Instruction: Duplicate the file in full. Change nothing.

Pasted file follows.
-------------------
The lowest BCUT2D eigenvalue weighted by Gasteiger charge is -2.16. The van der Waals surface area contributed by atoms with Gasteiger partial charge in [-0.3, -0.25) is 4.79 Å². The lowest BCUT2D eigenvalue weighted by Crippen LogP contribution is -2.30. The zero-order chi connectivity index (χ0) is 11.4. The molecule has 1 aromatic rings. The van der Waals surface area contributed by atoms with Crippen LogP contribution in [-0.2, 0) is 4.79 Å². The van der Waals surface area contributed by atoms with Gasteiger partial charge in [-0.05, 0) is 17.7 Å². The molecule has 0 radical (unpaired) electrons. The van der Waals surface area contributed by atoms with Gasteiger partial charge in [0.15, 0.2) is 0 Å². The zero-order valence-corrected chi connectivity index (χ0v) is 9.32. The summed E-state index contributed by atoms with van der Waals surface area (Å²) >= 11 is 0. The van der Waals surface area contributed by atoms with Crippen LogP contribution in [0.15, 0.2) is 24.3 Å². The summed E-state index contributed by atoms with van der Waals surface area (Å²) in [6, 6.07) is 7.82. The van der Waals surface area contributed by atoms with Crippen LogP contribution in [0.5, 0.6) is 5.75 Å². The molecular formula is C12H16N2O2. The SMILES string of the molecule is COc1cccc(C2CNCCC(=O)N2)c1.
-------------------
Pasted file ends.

The lowest BCUT2D eigenvalue weighted by Gasteiger charge is -2.16. The van der Waals surface area contributed by atoms with Gasteiger partial charge in [-0.3, -0.25) is 4.79 Å². The lowest BCUT2D eigenvalue weighted by Crippen LogP contribution is -2.30. The zero-order chi connectivity index (χ0) is 11.4. The molecule has 1 aromatic rings. The van der Waals surface area contributed by atoms with Crippen LogP contribution in [-0.2, 0) is 4.79 Å². The van der Waals surface area contributed by atoms with Gasteiger partial charge in [-0.05, 0) is 17.7 Å². The molecule has 0 radical (unpaired) electrons. The van der Waals surface area contributed by atoms with Gasteiger partial charge in [0.15, 0.2) is 0 Å². The zero-order valence-corrected chi connectivity index (χ0v) is 9.32. The summed E-state index contributed by atoms with van der Waals surface area (Å²) >= 11 is 0. The van der Waals surface area contributed by atoms with Crippen LogP contribution in [0.15, 0.2) is 24.3 Å². The summed E-state index contributed by atoms with van der Waals surface area (Å²) in [6, 6.07) is 7.82. The van der Waals surface area contributed by atoms with Crippen LogP contribution in [0.5, 0.6) is 5.75 Å². The molecular formula is C12H16N2O2. The SMILES string of the molecule is COc1cccc(C2CNCCC(=O)N2)c1.